Better Nutrition|April 2016
Not just for pain, this herb can help improve symptoms of Parkinson’s, diabetes, nerve damage, and more, says one doctor
For thousands of years, turmeric has been a widely used remedy in Eastern medicine, and in relatively recent times, science has been validating the merits of this ancient wisdom. Since 1949, more than 8,000 scientific articles have been published on the subject, demonstrating many benefits.
Turmeric is a key ingredient in curry spice blends, and it gives curry dishes their hallmark yellow color. Like all plants, it contains a variety of substances, and one of these—curcumin—has been credited with significant therapeutic qualities, from relieving arthritis pain and digestive troubles to reducing depression, atherosclerosis, and even Alzheimer’s symptoms.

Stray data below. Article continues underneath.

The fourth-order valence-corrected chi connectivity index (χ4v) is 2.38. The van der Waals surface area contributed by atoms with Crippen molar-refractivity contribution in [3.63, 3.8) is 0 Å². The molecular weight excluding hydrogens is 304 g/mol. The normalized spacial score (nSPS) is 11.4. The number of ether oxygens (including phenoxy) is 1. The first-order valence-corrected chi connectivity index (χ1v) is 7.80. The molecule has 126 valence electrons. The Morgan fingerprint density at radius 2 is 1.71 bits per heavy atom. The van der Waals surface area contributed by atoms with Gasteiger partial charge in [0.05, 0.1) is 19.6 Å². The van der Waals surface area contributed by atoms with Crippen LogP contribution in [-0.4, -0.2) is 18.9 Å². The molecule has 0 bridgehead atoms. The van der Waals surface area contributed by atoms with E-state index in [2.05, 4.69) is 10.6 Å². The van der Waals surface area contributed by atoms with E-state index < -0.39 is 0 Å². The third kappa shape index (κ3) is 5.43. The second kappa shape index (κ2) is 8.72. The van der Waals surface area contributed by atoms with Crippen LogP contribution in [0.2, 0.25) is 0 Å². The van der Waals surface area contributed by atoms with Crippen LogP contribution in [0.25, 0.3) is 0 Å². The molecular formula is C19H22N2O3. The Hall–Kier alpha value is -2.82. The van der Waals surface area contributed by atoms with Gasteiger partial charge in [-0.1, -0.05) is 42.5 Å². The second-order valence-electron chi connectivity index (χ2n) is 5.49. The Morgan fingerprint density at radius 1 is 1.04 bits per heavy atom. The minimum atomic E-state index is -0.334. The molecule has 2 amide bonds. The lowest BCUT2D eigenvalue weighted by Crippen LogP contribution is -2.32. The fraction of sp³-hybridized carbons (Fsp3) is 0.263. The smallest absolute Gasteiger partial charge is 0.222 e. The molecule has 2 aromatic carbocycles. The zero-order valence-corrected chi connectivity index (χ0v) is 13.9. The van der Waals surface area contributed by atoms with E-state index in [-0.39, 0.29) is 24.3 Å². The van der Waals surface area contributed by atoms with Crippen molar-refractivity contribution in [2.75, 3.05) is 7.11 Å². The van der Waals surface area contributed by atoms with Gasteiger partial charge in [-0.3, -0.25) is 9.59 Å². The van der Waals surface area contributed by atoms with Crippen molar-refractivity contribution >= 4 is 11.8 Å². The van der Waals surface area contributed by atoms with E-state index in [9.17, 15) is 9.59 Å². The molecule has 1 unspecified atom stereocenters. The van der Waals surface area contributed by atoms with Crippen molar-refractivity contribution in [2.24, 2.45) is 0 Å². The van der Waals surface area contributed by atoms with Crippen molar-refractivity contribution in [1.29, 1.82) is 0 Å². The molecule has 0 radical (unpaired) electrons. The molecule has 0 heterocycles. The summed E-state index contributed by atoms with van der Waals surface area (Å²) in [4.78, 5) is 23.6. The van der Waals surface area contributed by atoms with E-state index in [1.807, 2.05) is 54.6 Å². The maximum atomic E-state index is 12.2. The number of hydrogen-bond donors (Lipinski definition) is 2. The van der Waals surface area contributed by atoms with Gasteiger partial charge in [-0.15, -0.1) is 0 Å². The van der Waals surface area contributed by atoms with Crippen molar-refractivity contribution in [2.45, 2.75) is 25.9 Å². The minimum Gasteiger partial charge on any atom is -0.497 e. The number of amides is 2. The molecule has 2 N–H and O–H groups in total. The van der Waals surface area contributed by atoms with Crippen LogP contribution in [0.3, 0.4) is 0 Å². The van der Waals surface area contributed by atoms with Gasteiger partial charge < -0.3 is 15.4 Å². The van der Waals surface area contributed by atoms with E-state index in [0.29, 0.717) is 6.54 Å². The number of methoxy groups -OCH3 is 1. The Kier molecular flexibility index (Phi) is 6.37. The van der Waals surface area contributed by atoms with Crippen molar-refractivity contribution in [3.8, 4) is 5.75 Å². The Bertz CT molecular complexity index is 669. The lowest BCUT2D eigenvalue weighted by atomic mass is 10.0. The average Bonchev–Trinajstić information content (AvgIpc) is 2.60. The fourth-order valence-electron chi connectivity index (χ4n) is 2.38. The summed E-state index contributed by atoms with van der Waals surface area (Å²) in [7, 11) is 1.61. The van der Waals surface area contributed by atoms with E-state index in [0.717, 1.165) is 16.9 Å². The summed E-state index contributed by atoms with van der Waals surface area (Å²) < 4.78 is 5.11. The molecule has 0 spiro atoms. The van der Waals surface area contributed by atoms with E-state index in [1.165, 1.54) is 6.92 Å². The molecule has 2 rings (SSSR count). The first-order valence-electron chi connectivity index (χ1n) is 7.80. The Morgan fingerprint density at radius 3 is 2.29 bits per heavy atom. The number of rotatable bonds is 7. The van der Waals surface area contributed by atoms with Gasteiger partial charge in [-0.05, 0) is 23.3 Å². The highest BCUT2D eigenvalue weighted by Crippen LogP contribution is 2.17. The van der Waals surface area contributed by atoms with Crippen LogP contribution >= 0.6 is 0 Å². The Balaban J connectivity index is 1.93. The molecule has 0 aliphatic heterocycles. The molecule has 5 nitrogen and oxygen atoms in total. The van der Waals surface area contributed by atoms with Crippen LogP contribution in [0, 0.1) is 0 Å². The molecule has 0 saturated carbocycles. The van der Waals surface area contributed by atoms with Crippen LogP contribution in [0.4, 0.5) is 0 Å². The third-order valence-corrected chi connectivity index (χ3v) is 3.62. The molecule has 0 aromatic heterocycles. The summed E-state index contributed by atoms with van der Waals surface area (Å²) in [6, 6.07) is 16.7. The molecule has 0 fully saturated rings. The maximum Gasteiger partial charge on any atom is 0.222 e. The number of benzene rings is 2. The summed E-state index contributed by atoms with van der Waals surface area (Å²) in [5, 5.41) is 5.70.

“I use it for its anti-inflammatory and antioxidant effects,” says Kasra Pournadeali, ND, director of the Northwest Center for Optimal Health in Marysville, Wash. While the mere mention of such effects may not sound earthshaking, the ramifications may well be so.
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